Aerial view of the environs of Shenton Way and the Telok Ayer Basin, circa 1965, with the Singapore Conference Hall and Trade Union House Building in the centre and the Singapore Polytechnic at the back (near the top right hand corner). Source: Datuk Seri Lim Chong Keat.
I turned up for an organized tour of the former Singapore Conference Hall and Trade Union House yesterday. The tour was organized as a part of the 50th anniversary celebration of the building by its current tenant, the Singapore Chinese Orchestra. However, no one else turned up. Apparently I was the only one who signed up for the tour and the tour guide forgot (or could not be bothered) about it. The lack of interest is perhaps understandable. Although the building is the first post-colonial building to be gazetted as a national monument in 2010. The original building by Malayan Architects Co-partnership (with Lim Chong Keat, Chen Voon Fee and William Lim as the architects) has been renovated and “upgraded” with such insensitivity and disrespect to the original structural and spatial integrity that the current building is really a rather bad piece of architecture. Who else other than an antiquated architectural historian would bother to sign up for a tour of a lobotomized building?
The original naturally-ventilated atrium of the Singapore Conference Hall. Source: Datuk Seri Lim Chong Keat.
The same atrium today, air-conditioned and enclosed, with the original spatial fluidity and structural integrity compromised. Source: NHB.
Perhaps it was a good thing that the tour guide did not turn up. Since I was already in the vicinity, I took the opportunity to visit the old Singapore Polytechnic building across the street from the Singapore Conference Hall. The old Singapore Polytechnic building is currently the Bestway Building but maybe not for much longer. When I was at the building, many offices in the building were vacated and a few sub-tenants appeared to be in the process of moving out. Designed by the architects from the architectural firm Swan and Maclaren in the language of mid-twentieth century modern tropical architecture, the building has the usual climatic design features of brise soleil, ventilation bricks and one-room-thick planning. Although clothed in a modernist gown, the building is really of a rather conservative design. Conservative in the sense that it is rather conventional and not innovative in formal quality nor spatial configuration.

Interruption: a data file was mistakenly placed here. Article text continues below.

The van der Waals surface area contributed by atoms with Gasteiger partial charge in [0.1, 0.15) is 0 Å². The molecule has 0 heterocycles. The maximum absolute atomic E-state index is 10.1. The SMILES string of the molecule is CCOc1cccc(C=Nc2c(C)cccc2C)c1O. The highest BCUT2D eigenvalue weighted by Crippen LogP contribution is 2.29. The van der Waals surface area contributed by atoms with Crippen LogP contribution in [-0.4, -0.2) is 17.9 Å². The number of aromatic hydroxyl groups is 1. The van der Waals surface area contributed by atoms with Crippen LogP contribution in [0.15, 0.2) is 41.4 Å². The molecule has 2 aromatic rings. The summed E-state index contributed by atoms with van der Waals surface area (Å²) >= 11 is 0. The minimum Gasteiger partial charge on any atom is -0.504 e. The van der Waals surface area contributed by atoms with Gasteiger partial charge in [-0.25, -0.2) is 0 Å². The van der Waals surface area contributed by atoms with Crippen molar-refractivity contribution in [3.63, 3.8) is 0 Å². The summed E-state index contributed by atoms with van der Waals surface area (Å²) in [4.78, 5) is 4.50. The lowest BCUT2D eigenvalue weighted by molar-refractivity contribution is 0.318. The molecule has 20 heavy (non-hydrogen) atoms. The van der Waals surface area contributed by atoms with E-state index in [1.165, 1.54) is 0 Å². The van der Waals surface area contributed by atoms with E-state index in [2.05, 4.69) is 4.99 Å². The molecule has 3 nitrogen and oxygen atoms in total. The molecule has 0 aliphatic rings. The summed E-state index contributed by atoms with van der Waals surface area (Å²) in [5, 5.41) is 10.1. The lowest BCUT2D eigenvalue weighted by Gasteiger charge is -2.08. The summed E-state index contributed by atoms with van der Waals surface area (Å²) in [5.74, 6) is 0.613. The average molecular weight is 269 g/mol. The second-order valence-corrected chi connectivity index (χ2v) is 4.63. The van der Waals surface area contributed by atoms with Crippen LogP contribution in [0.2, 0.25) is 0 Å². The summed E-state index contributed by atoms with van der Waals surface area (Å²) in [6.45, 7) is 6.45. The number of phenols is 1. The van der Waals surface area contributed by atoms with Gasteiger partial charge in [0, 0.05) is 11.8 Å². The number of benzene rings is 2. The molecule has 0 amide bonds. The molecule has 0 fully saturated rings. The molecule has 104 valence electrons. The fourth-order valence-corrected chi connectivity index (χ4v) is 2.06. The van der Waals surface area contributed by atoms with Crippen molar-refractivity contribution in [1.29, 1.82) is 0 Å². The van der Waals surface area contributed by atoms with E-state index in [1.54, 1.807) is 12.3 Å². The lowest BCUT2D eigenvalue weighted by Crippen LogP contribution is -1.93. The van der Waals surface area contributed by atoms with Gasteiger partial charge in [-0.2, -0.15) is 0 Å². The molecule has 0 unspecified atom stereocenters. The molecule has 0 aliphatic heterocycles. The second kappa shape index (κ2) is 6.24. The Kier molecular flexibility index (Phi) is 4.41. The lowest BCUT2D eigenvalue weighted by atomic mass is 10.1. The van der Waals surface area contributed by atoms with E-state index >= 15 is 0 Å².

The front elevation of the former Singapore Polytechnic Building (today’s Bestway building) Source: Author’s photograph.
The elevation of the rear block of the former Singapore Polytechnic Building (today’s Bestway building) showing alternating ventilating brick walls. Source: Author’s photograph.
Anyway, the first architecture school of Singapore was housed in this mediocre modernist building. When the first few cohorts of students at the Polytechnic were studying at this building, the former Singapore Conference Hall was under construction nearby. In contrast to the mediocre Singapore Polytechnic building by expatriate colonial PWD architects, the new building by three local architects, who were returnees from top UK and US architecture schools, was innovative at many levels. At a time of decolonization and independence fervour, this striking contrast served as a demonstration to the local architectural students at the Polytechnic that, to rephrase a provocation by Lim Chong Keat, that “the Malayan architect [was] contributing to his country a genuine aesthetic environment… that no highly tropicalised non-Malayan [i.e. expatriate, could] rival.” The fact that one of the architects of the Singapore Conference Hall, Lim Chong Keat, was a much admired teacher at the Singapore Polytechnic definitely helped to make the new building an object lesson of the new Malayan modern architecture for these pioneer cohorts of locally-trained architects.